First Day of Class 2020
The joys and struggle of online class.
My University is now all online — at least until September — and the way forward seems to be online discussion boards.
Now, I can see online discussion boards as a decent way forward. Decent because it seems Universities are now starting to reach the technology of the 1980s and 1990s because that’s when many new Internet forums began.
So, if none of this is new, how can Universities be so bad at it?
It’s largely due to Learning Management Systems (LMS). You may have heard of Absorb, Schoology, Canvas, Blackboard, or Moodle. These are all popular LMS providers.
The landscape looks a little like this:
- Students hold money and have access to the internet
- Universities hold accreditation and access to LMS
Students want accreditation, and Universities need money. But if accreditation is delivered online, I can only see a future that shifts away from Universities being the ones to provide accreditation.
See, the world is a lot bigger than universities can handle. And companies are starting to step up and fill the gaps that Universities can’t fill. Amazon has AWS training and certification. Salesforce has Trailhead. Google has started Grow with Google. This is the future I see.
- Students with time and access to the internet.
- Companies with learning resources and access to jobs.
It seems evident that with this infrastructure, most Universities have decided to play no part in the future. Historically, and currently, they act as a middleman for accreditation.
The lock-in for most students used to be unparalleled access to information, but we all have access to that now. The primary value of University today is competence signaling to hiring managers — the degree. And the degree is falling in accreditation value.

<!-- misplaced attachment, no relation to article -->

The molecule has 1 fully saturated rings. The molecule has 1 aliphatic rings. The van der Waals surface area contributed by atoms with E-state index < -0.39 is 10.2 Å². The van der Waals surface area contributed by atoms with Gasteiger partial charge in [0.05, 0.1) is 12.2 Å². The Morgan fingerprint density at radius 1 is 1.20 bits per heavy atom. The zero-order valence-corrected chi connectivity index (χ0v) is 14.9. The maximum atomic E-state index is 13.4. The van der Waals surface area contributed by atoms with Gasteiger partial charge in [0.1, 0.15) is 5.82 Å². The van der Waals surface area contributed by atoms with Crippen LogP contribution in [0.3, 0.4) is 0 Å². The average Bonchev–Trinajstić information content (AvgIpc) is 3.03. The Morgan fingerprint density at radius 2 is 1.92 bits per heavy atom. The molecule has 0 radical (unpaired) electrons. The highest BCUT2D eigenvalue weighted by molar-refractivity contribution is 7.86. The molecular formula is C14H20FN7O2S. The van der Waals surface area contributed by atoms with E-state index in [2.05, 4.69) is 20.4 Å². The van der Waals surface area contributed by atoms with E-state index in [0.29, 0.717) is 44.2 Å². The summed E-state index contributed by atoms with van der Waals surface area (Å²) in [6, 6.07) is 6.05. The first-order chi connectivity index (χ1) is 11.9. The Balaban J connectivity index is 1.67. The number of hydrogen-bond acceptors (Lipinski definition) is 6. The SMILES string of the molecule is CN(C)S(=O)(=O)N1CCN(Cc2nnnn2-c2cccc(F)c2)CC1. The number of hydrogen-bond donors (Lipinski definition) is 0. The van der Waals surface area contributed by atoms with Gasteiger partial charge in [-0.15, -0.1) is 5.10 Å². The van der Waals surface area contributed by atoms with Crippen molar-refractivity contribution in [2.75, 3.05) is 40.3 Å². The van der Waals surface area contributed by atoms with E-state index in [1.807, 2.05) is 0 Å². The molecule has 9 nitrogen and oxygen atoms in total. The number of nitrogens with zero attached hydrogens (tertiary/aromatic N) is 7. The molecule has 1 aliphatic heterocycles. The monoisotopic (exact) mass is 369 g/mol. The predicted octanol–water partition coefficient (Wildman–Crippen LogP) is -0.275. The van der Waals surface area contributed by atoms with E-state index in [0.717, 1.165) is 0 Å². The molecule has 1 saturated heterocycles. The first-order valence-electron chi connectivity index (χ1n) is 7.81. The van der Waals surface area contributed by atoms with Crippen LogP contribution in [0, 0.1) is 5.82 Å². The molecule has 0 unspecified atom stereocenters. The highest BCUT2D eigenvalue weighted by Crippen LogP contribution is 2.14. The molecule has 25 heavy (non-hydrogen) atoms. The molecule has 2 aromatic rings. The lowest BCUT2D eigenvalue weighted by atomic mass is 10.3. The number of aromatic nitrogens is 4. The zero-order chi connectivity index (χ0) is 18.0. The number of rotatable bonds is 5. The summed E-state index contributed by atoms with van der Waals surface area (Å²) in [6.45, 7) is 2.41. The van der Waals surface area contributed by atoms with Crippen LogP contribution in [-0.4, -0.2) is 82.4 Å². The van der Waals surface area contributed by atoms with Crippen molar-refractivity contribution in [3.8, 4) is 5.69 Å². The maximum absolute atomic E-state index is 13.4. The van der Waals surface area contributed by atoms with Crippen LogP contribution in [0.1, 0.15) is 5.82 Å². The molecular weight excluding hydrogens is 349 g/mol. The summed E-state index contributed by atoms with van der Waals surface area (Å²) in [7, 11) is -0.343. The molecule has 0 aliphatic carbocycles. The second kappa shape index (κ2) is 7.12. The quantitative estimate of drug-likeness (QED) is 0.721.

Back to the woes of using an LMS for University.
Most of my time is wondering, What am I supposed to be doing?
This is school, I know that I need to be completing things, but where can I quickly and easily get an overview of that list?
This is a problem stemming from a blend of instructors not having any standard for listing course information and the poor design of the LMS.
There’s a nice calendar feature that I would love to use, but some instructors don‘t use it, so it doesn’t give an accurate picture. This non-standardization on the instructors part causes a lot of frustration and under-utilization.
The process of telling me what you want me to do shouldn’t be complicated. I just want to know what is being asked of me. I shouldn’t have to go looking for that information.
Most classes are now discussion boards
And I love it. Partly for the same reasons I loved The Real Skills Conference. Because it allows everyone to be vulnerable with the newness of it all, it’s a more valuable experience than in-person classes typically provide.
Now, this is just day one, and expectations are often overset at the beginning of any process, so it’s crucial to temper them a bit.
Canvas LMS is not a useful discussion platform. It makes it so much more painful knowing there are dedicated platforms that have spent years working on building tools for better discussions — and yet we get a garbage fire.
It’s not that bad, but it’s definitely not good either. Remember, Internet forums have been around for decades, so I don’t see valid reasons for such poor quality.
It’s so janky that I wrote some custom CSS styles for Canvas to make it easier to parse.
It’s likely going to be one of those weeks that makes you want to crawl up into a ball in the corner. But it’s great. I am growing and learning.